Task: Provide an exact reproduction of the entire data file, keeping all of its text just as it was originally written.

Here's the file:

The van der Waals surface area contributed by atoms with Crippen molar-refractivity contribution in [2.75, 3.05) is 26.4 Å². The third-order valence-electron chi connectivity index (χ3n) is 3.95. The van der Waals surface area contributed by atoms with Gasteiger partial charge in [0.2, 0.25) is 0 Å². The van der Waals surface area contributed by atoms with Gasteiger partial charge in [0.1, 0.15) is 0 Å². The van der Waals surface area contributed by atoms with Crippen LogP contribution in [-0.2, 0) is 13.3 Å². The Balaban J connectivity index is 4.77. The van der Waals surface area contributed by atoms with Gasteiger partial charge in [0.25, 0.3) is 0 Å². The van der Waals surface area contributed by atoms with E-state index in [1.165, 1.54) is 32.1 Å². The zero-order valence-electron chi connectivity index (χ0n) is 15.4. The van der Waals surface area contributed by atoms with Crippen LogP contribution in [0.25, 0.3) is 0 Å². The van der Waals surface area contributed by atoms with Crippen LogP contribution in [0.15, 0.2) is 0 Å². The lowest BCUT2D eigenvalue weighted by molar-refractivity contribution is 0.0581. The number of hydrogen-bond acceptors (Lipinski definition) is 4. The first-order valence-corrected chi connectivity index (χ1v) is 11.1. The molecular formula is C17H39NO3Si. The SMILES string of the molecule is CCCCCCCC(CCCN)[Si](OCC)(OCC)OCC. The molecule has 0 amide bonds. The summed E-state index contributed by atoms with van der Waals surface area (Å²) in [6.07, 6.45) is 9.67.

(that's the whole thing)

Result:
The van der Waals surface area contributed by atoms with Crippen molar-refractivity contribution in [2.75, 3.05) is 26.4 Å². The third-order valence-electron chi connectivity index (χ3n) is 3.95. The van der Waals surface area contributed by atoms with Gasteiger partial charge in [0.2, 0.25) is 0 Å². The van der Waals surface area contributed by atoms with Gasteiger partial charge in [0.1, 0.15) is 0 Å². The van der Waals surface area contributed by atoms with Crippen LogP contribution in [-0.2, 0) is 13.3 Å². The Balaban J connectivity index is 4.77. The van der Waals surface area contributed by atoms with Gasteiger partial charge in [0.25, 0.3) is 0 Å². The van der Waals surface area contributed by atoms with E-state index in [1.165, 1.54) is 32.1 Å². The zero-order valence-electron chi connectivity index (χ0n) is 15.4. The van der Waals surface area contributed by atoms with Crippen LogP contribution in [0.25, 0.3) is 0 Å². The van der Waals surface area contributed by atoms with Crippen LogP contribution in [0.15, 0.2) is 0 Å². The lowest BCUT2D eigenvalue weighted by molar-refractivity contribution is 0.0581. The number of hydrogen-bond acceptors (Lipinski definition) is 4. The first-order valence-corrected chi connectivity index (χ1v) is 11.1. The molecular formula is C17H39NO3Si. The SMILES string of the molecule is CCCCCCCC(CCCN)[Si](OCC)(OCC)OCC. The molecule has 0 amide bonds. The summed E-state index contributed by atoms with van der Waals surface area (Å²) in [6.07, 6.45) is 9.67.